“I put it out there and he went and got it,’’ Cousins said.

And while the defense held Washington to 244 yards, Seattle also dropped two interceptions.

“We had a chance to take that game and we didn’t do it,’’ Carroll said.

And, of course, there was Walsh, signed as a free agent in February to a one-year, $1.1 million deal when Seattle realized it would unlikely want to match offers for longtime kicker Stephen Hauschka, who eventually signed a three-year contract worth more almost $9 million with Buffalo.

Walsh, whose Minnesota tenure began to go off track when he missed a 27-yarder that could have beat Seattle in the wild-card round following the 2015 season and was released last November, was 12 for 13 on field-goal attempts with the Seahawks before Sunday.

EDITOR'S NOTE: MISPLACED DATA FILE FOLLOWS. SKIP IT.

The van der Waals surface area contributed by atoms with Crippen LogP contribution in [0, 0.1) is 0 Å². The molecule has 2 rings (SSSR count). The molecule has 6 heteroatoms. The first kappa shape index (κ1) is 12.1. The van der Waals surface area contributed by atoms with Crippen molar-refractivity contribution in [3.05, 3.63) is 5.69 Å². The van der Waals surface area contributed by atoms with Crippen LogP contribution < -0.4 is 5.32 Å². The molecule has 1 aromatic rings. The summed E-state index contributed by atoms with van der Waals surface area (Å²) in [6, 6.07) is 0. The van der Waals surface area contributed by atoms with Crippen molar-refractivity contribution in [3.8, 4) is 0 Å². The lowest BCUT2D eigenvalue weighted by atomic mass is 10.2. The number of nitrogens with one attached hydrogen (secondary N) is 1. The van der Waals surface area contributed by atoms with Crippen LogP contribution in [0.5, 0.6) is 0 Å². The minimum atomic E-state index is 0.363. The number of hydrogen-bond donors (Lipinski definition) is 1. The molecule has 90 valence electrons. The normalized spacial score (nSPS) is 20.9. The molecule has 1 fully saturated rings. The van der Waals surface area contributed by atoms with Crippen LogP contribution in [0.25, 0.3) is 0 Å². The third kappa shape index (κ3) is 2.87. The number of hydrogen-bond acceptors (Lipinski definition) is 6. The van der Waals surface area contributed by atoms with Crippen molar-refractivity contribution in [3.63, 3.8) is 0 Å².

Carroll said he thought Walsh seemed a little off in the pregame when trying to account for the elements — the wind was officially listed at 11 miles an hour.

“He had trouble in pregame when it was blowing,’’ Carroll said. “The weather was kind of nasty early on.’’

Walsh, while noting he had to account for the wind, offered no excuses when he met the media later saying, “Those kicks were all me.’’

Some of the best defense played by the Seahawks came in the locker room afterward as players resisted taking any media bait and laying the blame on Walsh.

“It’s part of the game,’’ said defensive lineman Michael Bennett. “You don’t want to be finger-pointing. Every point in the game someone could have made a better play or done something better. … Blair is a great kicker and sometimes things happen. I believe in him.’’